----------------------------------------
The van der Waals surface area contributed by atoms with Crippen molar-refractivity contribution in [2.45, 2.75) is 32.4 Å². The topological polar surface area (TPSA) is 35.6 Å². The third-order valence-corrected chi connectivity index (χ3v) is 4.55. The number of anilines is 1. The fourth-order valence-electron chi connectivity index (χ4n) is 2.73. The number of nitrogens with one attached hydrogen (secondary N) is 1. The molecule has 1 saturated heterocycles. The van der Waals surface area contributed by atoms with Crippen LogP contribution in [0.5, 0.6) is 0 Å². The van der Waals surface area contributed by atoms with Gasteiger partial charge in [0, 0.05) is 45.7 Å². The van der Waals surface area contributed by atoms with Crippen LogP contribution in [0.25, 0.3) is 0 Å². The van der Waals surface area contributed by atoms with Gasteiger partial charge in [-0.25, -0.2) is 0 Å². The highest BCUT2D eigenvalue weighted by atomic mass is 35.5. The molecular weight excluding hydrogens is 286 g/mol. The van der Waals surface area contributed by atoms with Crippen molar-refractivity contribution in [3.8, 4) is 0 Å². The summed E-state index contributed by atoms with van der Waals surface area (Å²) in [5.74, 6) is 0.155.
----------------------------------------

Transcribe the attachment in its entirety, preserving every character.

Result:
The van der Waals surface area contributed by atoms with Crippen molar-refractivity contribution in [2.45, 2.75) is 32.4 Å². The topological polar surface area (TPSA) is 35.6 Å². The third-order valence-corrected chi connectivity index (χ3v) is 4.55. The number of anilines is 1. The fourth-order valence-electron chi connectivity index (χ4n) is 2.73. The number of nitrogens with one attached hydrogen (secondary N) is 1. The molecule has 1 saturated heterocycles. The van der Waals surface area contributed by atoms with Crippen LogP contribution in [0.5, 0.6) is 0 Å². The van der Waals surface area contributed by atoms with Gasteiger partial charge in [0, 0.05) is 45.7 Å². The van der Waals surface area contributed by atoms with Crippen LogP contribution in [0.25, 0.3) is 0 Å². The van der Waals surface area contributed by atoms with Gasteiger partial charge in [-0.25, -0.2) is 0 Å². The highest BCUT2D eigenvalue weighted by atomic mass is 35.5. The molecular weight excluding hydrogens is 286 g/mol. The van der Waals surface area contributed by atoms with Crippen molar-refractivity contribution in [3.8, 4) is 0 Å². The summed E-state index contributed by atoms with van der Waals surface area (Å²) in [5.74, 6) is 0.155.